Join The OFCCP Institute for a discussion of the new California Fair Pay Act and the New York State Achieve Pay Equity and how these laws may impact OFCCP’s interpretation of pay discrimination.
On October 6, 2015 California Governor Jerry Brown signed the California Fair Pay Act (“the Fair Pay Act”), arguably the most aggressive gender pay discrimination law in the country. The law modeled after the Paycheck Fairness Act, amends California’s Equal Pay Act (Labor Code Section 1197.5) on January 1, 2016. On October 21, 2015, New York Governor Andrew Cuomo signed into law a group of bills collectively named the “Women’s Equality Agenda” which included substantial revisions to New York’s equal pay law. The Achieve Pay Equity legislation effective on January 19, 2016 models the changes proposed by the federal Paycheck Fairness Act.
Some of the important changes in the new laws are that
- In California employees of the opposite sex will have to be paid for “substantially similar work” rather than the current “equal work” and the “same establishment” limitation is eliminated.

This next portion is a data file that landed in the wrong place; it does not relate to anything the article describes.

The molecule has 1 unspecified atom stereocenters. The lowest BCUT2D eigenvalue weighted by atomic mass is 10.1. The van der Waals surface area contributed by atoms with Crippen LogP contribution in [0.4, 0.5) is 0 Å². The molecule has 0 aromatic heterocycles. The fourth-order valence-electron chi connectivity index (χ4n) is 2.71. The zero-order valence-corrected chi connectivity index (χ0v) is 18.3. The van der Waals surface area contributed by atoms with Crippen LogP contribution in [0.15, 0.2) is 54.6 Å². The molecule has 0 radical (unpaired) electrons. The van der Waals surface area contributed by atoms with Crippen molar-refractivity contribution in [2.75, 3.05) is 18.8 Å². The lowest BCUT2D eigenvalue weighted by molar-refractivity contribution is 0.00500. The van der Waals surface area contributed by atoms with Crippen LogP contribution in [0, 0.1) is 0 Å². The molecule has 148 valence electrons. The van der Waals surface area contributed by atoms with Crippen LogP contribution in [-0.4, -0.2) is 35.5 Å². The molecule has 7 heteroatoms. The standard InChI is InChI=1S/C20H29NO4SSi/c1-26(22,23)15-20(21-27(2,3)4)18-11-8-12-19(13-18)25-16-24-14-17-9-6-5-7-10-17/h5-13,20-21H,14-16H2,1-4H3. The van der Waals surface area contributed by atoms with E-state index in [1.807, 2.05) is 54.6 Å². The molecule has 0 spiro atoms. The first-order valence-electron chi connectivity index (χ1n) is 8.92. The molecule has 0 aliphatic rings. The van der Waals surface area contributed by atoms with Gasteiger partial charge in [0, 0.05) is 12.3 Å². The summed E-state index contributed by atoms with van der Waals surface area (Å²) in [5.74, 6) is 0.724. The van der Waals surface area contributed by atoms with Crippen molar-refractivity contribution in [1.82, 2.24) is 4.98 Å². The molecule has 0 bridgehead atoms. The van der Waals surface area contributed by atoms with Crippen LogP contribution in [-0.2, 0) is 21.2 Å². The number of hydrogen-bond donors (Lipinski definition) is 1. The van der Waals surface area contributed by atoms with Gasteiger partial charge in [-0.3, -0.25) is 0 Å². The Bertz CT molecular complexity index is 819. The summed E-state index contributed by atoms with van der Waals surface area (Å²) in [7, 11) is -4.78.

- The New York law retains the “equal pay” and the “same establishment” language but expanded the definition of “same establishment” to cover all the employers’ jobs within a county.
- Both laws substantially amend the “bona fide factor other than sex” first by adding “education, training, and experience” and then by providing that the factor must not be based on sex-based differential in compensation; must be job-related; and consistent with business necessity. Both then provide that the factor will not apply if an employee can show that there is an alternative business practice that serves the employer’s business purpose and does not have a disparate impact based on sex.
- California’ definition of “business purpose” is much more restrictive than New York’s version.
- Bona fide factors must be applied reasonably and account for the entire wage differential.
- Both add pay secrecy language with New York’s language being nearly identical to that used by OFCCP while California’s language is more employee-friendly.
The changes made by the California Fair Pay Act and New York Achieve Pay Equality Act raise many questions for employers which will need to be answered before January 2016. Let our experts help you determine how best to comply.